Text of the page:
While nobody will ever know what it may be like to be God, there is a more basic question one may try to answer: does God have phenomenal consciousness, does He have experiences within a conscious point of view (POV)? Drawing on recent debates within philosophy of mind, I argue that He doesn’t: if God exists, ‘He’ is not phenomenally conscious, at least in the sense that there is no ‘divine subjectivity’. The article aims at displaying an incompatibility between God’s (...)
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  8. To Be or Not to Be: The Zombie in the Computer.R. C. W. Ettinger - 2004 - In Nick Bostrom, R.C.W. Ettinger & Charles Tandy (eds.), Death and Anti-Death, Volume 2: Two Hundred Years After Kant, Fifty Years After Turing. Palo Alto: Ria University Press.
  9. The Case for Zombie Agency.Wayne Wu - 2013 - Mind 122 (485):217-230.
    In response to Mole 2009, I present an argument for zombie action. The crucial question is not whether but rather to what extent we are zombie agents. I argue that current evidence supports only minimal zombie agency.
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  10. Conscious Action/Zombie Action.Joshua Shepherd - 2016 - Noûs 50 (2):419-444.
    I argue that the neural realizers of experiences of trying are not distinct from the neural realizers of actual trying . I then ask how experiences of trying might relate to the perceptual experiences one has while acting. First, I assess recent zombie action arguments regarding conscious visual experience, and I argue that contrary to what some have claimed, conscious visual experience plays a causal role for action control in some circumstances. Second, I propose a multimodal account of the (...)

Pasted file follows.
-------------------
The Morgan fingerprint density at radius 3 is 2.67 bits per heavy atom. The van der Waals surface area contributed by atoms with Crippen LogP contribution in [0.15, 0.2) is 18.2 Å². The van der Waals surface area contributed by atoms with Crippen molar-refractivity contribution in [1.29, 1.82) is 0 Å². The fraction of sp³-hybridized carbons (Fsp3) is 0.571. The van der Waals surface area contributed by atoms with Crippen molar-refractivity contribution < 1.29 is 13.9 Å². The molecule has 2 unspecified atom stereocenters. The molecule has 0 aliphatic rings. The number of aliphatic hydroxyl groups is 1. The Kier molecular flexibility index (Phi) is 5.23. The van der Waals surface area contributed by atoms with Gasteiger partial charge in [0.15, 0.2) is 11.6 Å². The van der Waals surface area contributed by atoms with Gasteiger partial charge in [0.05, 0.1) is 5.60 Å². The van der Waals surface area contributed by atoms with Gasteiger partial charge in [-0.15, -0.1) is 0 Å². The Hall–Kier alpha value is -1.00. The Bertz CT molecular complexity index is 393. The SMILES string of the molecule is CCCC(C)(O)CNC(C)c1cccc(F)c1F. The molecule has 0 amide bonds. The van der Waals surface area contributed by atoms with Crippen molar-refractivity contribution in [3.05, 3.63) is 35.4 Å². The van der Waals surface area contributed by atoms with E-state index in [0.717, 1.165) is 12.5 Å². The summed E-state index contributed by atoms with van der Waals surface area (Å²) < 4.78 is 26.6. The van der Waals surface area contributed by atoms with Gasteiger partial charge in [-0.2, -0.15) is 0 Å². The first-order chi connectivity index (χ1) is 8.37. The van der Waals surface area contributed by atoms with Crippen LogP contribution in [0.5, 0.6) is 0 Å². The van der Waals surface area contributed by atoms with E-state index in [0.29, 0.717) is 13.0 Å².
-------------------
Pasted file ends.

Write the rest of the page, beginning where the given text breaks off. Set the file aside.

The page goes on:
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  11. What Reaching Teaches: Consciousness, Control, and the Inner Zombie.A. Clark - 2007 - British Journal for the Philosophy of Science 58 (3):563-594.
    What is the role of conscious visual experience in the control and guidance of human behaviour? According to some recent treatments, the role is surprisingly indirect. Conscious visual experience, on these accounts, serves the formation of plans and the selection of action types and targets, while the control of 'online' visually guided action proceeds via a quasi-independent non-conscious route. In response to such claims, critics such as (Wallhagen [2007], pp. 539-61) have suggested that the notions of control and guidance invoked (...)
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  12. The Zombie's Cogito: Meditations on Type-Q Materialism.Josh Weisberg - 2011 - Philosophical Psychology 24 (5):585 - 605.
    Most materialist responses to the zombie argument against materialism take either a ?type-A? or ?type-B? approach: they either deny the conceivability of zombies or accept their conceivability while denying their possibility. However, a ?type-Q? materialist approach, inspired by Quinean suspicions about a priority and modal entailment, rejects the sharp line between empirical and conceptual truths needed for the traditional responses. In this paper, I develop a type-Q response to the zombie argument, one stressing the theory-laden nature of our (...)
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  13. The Anti-Zombie Argument.Keith Frankish - 2007 - Philosophical Quarterly 57 (229):650–666.
    In recent years the 'zombie argument' has come to occupy a central role in the case against physicalist views of consciousness, in large part because of the powerful advocacy it has received from David Chalmers.1 In this paper I seek to neutralize it by showing that a parallel argument can be run for physicalism, an argument turning on the conceivability of what I shall call anti-zombies. I shall argue that the result is a stand-off, and that the zombie (...)
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  14.  7
    An Emergentist Argument for the Impossibility of Zombie Duplicates.Reinaldo Bernal - 2016 - Working Papers Series - FMSH.